Sam Taylor, eLearning Specialist at Catalyst IT, visited the Learning Technologists at the RAU on Thursday. Sam is known worldwide for her knowledge of Mahara and her positive pedagogical approaches to e-portfolios.

Mahara will play a large part of the reflective work on the newly-developed Catalyst programmes: some of the formative and summative assessment will be undertaken on Mahara. We therefore want the platform to be setup in an optimal way for all users.

The aim of the day was to get professional advice on how what is best for our Mahara platform, in terms of both technical specifications and regarding how to best structure our help and support for staff and student users.

 

Sam Taylor from Catalyst IT and the RAU Learning Technologists

Sam Taylor from Catalyst IT and the RAU Learning Technologists

Mahara Features

Thanks to Sam, we established that we might not be making full use of our current Mahara platform (18.04) due to not being familiar with the variety of features available.

As a summary, our current Mahara platform has functions such as:

  • Automatically sending notifications for changes in Terms & Conditions
  • Copying a page from other portfolio
  • Linking to another page from the user’s portfolios
  • Rotating images within Mahara
  • Linking to ‘Help’ (user manual for current version) in context (for each page)
  • Customising assessment status for Smart Evidence (competency framework)

As we discussed the options and technical support, we agreed that we would move to the latest version (19.04) of Mahara this summer, ready for the new Catalyst courses starting in October, which require Mahara for reflective activities and assessment.

This means we will benefit form a plethora of very useful new functionalities that will help us better support and manage groups and templates in Mahara. Here are some of the key improvements:

  • Timeline feature to see progress in portfolio development
  • Improved navigation
  • Improved editor for Smart Evidence (competency framework)
  • Pushing templates to groups and institutions
  • Adding a navigation block to all pages in a collection
  • Opening links in a new tab or window
  • Instructions block in pages
  • Locking blocks and stopping accidental page deletion
  • Copying blocks in context (e.g.: Journal)
  • Peer assessment (block for peers to review external activity)
  • Revoking access to page(s) in case the page is reported
  • Setting up institutional tags
  • Populating pages automatically with tag content
  • Updating a Plan directly in a page
  • Open badges

Using Templates

All templates are found under your ‘Pages and Collections’ with other portfolio pages. There are three types of templates in Mahara:

  • A page made copy-able from a user
  • Group templates – pushed to students or copied from a user
  • Institution templates that can be pushed to all users in an institution

Deep links

During the session, we found out how to create links between Gateway and Mahara so that students and staff are not forced to re-login or navigate via their dashboard to a page, from a link in Gateway.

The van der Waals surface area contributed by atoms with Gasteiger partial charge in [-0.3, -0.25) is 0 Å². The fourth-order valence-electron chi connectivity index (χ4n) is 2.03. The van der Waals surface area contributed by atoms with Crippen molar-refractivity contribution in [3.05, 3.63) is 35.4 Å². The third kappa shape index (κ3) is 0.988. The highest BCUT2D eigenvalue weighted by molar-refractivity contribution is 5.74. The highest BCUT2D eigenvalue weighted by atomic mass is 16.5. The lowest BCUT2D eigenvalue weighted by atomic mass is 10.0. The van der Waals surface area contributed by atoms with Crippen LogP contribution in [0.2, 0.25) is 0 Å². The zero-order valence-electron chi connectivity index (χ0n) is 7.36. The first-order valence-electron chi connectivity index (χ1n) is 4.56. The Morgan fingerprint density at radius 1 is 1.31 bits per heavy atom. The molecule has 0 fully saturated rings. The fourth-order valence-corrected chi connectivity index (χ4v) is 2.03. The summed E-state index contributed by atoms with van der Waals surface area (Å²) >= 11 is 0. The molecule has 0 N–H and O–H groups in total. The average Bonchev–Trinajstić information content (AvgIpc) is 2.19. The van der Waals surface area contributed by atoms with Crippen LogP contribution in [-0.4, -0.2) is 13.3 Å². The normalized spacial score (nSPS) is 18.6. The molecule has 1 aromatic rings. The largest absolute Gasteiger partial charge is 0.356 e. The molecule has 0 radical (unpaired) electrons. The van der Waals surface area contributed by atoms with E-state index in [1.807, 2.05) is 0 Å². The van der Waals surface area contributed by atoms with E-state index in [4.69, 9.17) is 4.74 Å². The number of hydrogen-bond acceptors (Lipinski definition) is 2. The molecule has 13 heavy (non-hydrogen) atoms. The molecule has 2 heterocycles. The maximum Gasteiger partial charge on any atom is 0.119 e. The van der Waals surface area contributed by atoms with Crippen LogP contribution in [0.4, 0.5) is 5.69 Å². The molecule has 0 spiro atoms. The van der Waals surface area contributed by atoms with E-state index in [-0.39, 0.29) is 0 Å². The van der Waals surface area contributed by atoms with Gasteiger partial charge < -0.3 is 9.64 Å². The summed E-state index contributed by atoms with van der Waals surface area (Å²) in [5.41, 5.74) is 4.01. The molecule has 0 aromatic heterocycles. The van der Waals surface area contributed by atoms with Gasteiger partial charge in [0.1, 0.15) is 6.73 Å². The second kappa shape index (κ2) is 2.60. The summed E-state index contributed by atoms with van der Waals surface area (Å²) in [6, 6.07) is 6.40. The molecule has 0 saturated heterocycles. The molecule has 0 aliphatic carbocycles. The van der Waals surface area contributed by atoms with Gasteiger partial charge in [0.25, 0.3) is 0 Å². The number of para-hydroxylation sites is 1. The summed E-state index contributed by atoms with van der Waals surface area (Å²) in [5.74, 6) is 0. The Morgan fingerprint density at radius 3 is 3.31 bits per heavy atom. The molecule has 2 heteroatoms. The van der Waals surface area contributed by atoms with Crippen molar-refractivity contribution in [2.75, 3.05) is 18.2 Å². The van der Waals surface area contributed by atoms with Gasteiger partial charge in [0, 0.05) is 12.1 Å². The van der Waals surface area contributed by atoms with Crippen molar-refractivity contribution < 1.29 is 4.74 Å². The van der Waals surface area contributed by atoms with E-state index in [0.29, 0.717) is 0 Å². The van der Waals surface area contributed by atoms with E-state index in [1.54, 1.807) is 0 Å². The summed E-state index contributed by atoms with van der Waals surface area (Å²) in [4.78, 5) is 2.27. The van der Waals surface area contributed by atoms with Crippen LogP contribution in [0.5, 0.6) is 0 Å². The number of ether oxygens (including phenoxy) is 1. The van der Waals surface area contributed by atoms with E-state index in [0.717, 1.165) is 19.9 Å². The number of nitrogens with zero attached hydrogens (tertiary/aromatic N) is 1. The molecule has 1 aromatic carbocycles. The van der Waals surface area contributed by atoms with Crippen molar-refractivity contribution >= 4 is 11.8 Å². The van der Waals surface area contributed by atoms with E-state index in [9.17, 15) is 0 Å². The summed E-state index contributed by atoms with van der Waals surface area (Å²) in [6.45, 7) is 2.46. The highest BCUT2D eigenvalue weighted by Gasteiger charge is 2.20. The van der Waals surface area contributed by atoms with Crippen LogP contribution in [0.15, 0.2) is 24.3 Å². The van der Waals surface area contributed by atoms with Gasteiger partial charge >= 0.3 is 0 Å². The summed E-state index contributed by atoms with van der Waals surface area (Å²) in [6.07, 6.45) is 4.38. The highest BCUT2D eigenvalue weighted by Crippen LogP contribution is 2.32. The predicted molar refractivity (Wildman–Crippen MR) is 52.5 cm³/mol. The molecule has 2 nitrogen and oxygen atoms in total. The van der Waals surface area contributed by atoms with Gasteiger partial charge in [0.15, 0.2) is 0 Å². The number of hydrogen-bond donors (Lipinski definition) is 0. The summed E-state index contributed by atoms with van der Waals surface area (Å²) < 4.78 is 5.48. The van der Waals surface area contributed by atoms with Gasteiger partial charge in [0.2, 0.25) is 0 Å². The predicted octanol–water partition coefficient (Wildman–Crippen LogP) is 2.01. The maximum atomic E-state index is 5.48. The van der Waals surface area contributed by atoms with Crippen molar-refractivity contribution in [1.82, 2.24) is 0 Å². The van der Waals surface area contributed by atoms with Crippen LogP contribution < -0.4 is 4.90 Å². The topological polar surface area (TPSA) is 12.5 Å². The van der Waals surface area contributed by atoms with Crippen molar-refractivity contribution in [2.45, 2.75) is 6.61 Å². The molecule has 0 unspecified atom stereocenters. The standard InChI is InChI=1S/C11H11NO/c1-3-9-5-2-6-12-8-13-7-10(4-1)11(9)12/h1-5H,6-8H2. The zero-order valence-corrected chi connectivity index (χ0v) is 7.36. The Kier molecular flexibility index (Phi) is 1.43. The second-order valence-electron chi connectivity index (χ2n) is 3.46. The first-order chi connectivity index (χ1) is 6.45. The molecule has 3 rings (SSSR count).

Rubrics

We also discussed the benefits of e-portfolio rubrics for assessment and we will build a set of resources in Gateway to support our staff using rubrics.

What next?

We will carry on running workshops for staff and we will upgrade to Mahara version 19.04 this summer.

We are also planning to re-design the Mahara Support page in Gateway to include user support, academic guidance, workshops summary and notes and a series of portfolios to demonstrate good practice and the variety of uses of e-portfolios.

We would love to hear about any ideas you have for improving e-portfolio usage.

 

e-portfolios: What are they and what’s in it for me and my students?

MaharaLogo2017_300x95While the RAU has had Mahara for sometime we have unfortunately not been using it effectively as an assessment tool. Hopefully this will change soon and there are plans to use e-portfolios extensively on the new Catalyst blended-learning courses.

In order to get our academics up to speed we have launched a series of group workshops aimed at anyone interested in using an e-portfolio for student assessment. The sessions are led by Aurelie Soulier with additional support from the Learning Technology team.

Yesterday was our first session entitled e-portfolios: What are they and what’s in it for me and my students? There was some useful discussion on people’s previous experiences of using e-portfolios (not always good!) and possible uses of the tool.

Aurelie introducing ePortfolios

Aurelie introducing ePortfolios

The next sessions will be more hands on and start looking at our own e-portfolio tool in more detail.

  1. Introducing Mahara: a basic introduction to editing
    Wednesday 29th May, 3-4:30pm, Glass room, EJ
  2. Using Mahara: Designing learning activities and assessment, and using groups
    Wednesday 3rd July, 3-4:30pm, Glass room, EJ
  3. Advanced Mahara: Using competency frameworks
    Wednesday 24th July, 3-4pm, Glass room, EJ
    You will have had to attend previous workshops, or be familiar with Mahara, to attend this session
  4. Mahara for Dissertation management
    Wednesday 4th September, 3-4pm, Glass room, EJ
  5. Mahara as a CV builder
    Wednesday 18th September, 3-4pm, Glass room, EJ

All resources from the session will be available from the Mahara support page on Gateway.

Introduction to Mahara page - on Mahara

Introduction to Mahara page – on Mahara